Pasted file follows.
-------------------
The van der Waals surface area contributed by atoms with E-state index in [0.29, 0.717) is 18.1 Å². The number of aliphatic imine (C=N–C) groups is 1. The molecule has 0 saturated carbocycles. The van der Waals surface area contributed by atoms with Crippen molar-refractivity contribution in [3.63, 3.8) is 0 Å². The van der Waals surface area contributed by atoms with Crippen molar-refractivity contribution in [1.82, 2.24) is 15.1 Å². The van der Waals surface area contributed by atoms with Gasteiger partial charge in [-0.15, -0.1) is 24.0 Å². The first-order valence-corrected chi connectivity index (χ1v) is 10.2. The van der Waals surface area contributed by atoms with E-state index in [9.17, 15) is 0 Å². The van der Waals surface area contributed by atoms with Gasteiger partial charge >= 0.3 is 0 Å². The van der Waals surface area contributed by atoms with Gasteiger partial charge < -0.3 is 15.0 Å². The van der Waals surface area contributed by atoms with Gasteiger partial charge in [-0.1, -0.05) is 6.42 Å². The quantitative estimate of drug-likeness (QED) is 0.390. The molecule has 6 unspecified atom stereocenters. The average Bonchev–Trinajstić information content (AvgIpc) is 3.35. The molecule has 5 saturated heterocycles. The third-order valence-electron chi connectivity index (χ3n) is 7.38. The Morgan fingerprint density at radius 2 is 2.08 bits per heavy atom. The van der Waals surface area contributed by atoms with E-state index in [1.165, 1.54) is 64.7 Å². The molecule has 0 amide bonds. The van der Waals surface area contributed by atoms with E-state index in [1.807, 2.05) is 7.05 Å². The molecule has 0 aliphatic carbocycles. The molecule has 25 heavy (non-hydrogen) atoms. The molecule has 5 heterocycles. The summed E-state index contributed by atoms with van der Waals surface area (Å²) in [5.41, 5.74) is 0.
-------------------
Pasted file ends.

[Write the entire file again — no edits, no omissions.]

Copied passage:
The van der Waals surface area contributed by atoms with E-state index in [0.29, 0.717) is 18.1 Å². The number of aliphatic imine (C=N–C) groups is 1. The molecule has 0 saturated carbocycles. The van der Waals surface area contributed by atoms with Crippen molar-refractivity contribution in [3.63, 3.8) is 0 Å². The van der Waals surface area contributed by atoms with Crippen molar-refractivity contribution in [1.82, 2.24) is 15.1 Å². The van der Waals surface area contributed by atoms with Gasteiger partial charge in [-0.15, -0.1) is 24.0 Å². The first-order valence-corrected chi connectivity index (χ1v) is 10.2. The van der Waals surface area contributed by atoms with E-state index in [9.17, 15) is 0 Å². The van der Waals surface area contributed by atoms with Gasteiger partial charge >= 0.3 is 0 Å². The van der Waals surface area contributed by atoms with Gasteiger partial charge < -0.3 is 15.0 Å². The van der Waals surface area contributed by atoms with Gasteiger partial charge in [-0.1, -0.05) is 6.42 Å². The quantitative estimate of drug-likeness (QED) is 0.390. The molecule has 6 unspecified atom stereocenters. The average Bonchev–Trinajstić information content (AvgIpc) is 3.35. The molecule has 5 saturated heterocycles. The third-order valence-electron chi connectivity index (χ3n) is 7.38. The Morgan fingerprint density at radius 2 is 2.08 bits per heavy atom. The van der Waals surface area contributed by atoms with E-state index in [1.165, 1.54) is 64.7 Å². The molecule has 0 amide bonds. The van der Waals surface area contributed by atoms with E-state index in [1.807, 2.05) is 7.05 Å². The molecule has 0 aliphatic carbocycles. The molecule has 25 heavy (non-hydrogen) atoms. The molecule has 5 heterocycles. The summed E-state index contributed by atoms with van der Waals surface area (Å²) in [5.41, 5.74) is 0.